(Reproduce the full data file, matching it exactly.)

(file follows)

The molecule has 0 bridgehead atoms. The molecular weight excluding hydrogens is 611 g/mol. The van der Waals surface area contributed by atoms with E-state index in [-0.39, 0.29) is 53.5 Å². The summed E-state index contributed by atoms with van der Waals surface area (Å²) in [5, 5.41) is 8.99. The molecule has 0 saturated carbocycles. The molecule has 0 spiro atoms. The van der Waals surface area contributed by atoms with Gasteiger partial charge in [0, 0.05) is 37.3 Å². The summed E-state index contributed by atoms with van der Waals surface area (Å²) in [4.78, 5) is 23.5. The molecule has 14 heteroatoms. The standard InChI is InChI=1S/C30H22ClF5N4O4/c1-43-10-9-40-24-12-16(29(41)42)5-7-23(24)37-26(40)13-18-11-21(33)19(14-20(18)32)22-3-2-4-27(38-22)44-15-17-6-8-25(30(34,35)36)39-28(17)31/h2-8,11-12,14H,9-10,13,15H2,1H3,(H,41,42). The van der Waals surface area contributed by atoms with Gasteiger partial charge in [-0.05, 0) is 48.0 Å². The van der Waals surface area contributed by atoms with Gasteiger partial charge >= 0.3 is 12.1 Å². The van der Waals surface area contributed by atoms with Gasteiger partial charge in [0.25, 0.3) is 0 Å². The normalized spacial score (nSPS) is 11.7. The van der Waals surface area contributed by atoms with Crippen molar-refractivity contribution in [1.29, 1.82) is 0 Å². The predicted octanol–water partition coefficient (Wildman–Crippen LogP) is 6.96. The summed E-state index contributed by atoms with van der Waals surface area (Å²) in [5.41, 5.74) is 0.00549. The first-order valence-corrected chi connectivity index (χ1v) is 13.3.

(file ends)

The molecule has 0 bridgehead atoms. The molecular weight excluding hydrogens is 611 g/mol. The van der Waals surface area contributed by atoms with E-state index in [-0.39, 0.29) is 53.5 Å². The summed E-state index contributed by atoms with van der Waals surface area (Å²) in [5, 5.41) is 8.99. The molecule has 0 saturated carbocycles. The molecule has 0 spiro atoms. The van der Waals surface area contributed by atoms with Gasteiger partial charge in [0, 0.05) is 37.3 Å². The summed E-state index contributed by atoms with van der Waals surface area (Å²) in [4.78, 5) is 23.5. The molecule has 14 heteroatoms. The standard InChI is InChI=1S/C30H22ClF5N4O4/c1-43-10-9-40-24-12-16(29(41)42)5-7-23(24)37-26(40)13-18-11-21(33)19(14-20(18)32)22-3-2-4-27(38-22)44-15-17-6-8-25(30(34,35)36)39-28(17)31/h2-8,11-12,14H,9-10,13,15H2,1H3,(H,41,42). The van der Waals surface area contributed by atoms with Gasteiger partial charge in [-0.05, 0) is 48.0 Å². The van der Waals surface area contributed by atoms with Gasteiger partial charge >= 0.3 is 12.1 Å². The van der Waals surface area contributed by atoms with Gasteiger partial charge in [0.25, 0.3) is 0 Å². The normalized spacial score (nSPS) is 11.7. The van der Waals surface area contributed by atoms with Crippen molar-refractivity contribution in [1.29, 1.82) is 0 Å². The predicted octanol–water partition coefficient (Wildman–Crippen LogP) is 6.96. The summed E-state index contributed by atoms with van der Waals surface area (Å²) in [5.41, 5.74) is 0.00549. The first-order valence-corrected chi connectivity index (χ1v) is 13.3.